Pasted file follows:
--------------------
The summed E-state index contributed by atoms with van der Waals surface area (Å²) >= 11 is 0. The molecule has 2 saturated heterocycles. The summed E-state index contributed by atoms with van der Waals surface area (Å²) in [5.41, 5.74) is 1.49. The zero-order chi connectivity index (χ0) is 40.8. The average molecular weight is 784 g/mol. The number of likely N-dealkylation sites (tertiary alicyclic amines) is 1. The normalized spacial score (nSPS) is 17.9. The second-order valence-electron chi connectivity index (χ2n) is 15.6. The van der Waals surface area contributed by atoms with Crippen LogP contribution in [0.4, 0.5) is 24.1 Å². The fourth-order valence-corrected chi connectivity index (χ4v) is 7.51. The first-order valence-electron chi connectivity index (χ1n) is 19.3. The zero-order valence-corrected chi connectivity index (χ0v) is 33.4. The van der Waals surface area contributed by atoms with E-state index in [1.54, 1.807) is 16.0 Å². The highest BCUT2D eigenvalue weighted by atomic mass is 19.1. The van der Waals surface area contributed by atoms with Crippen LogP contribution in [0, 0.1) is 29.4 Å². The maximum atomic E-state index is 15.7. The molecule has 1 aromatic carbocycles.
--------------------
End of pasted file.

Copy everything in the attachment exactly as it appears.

The summed E-state index contributed by atoms with van der Waals surface area (Å²) >= 11 is 0. The molecule has 2 saturated heterocycles. The summed E-state index contributed by atoms with van der Waals surface area (Å²) in [5.41, 5.74) is 1.49. The zero-order chi connectivity index (χ0) is 40.8. The average molecular weight is 784 g/mol. The number of likely N-dealkylation sites (tertiary alicyclic amines) is 1. The normalized spacial score (nSPS) is 17.9. The second-order valence-electron chi connectivity index (χ2n) is 15.6. The van der Waals surface area contributed by atoms with Crippen LogP contribution in [0.4, 0.5) is 24.1 Å². The fourth-order valence-corrected chi connectivity index (χ4v) is 7.51. The first-order valence-electron chi connectivity index (χ1n) is 19.3. The zero-order valence-corrected chi connectivity index (χ0v) is 33.4. The van der Waals surface area contributed by atoms with E-state index in [1.54, 1.807) is 16.0 Å². The highest BCUT2D eigenvalue weighted by atomic mass is 19.1. The van der Waals surface area contributed by atoms with Crippen LogP contribution in [0, 0.1) is 29.4 Å². The maximum atomic E-state index is 15.7. The molecule has 1 aromatic carbocycles.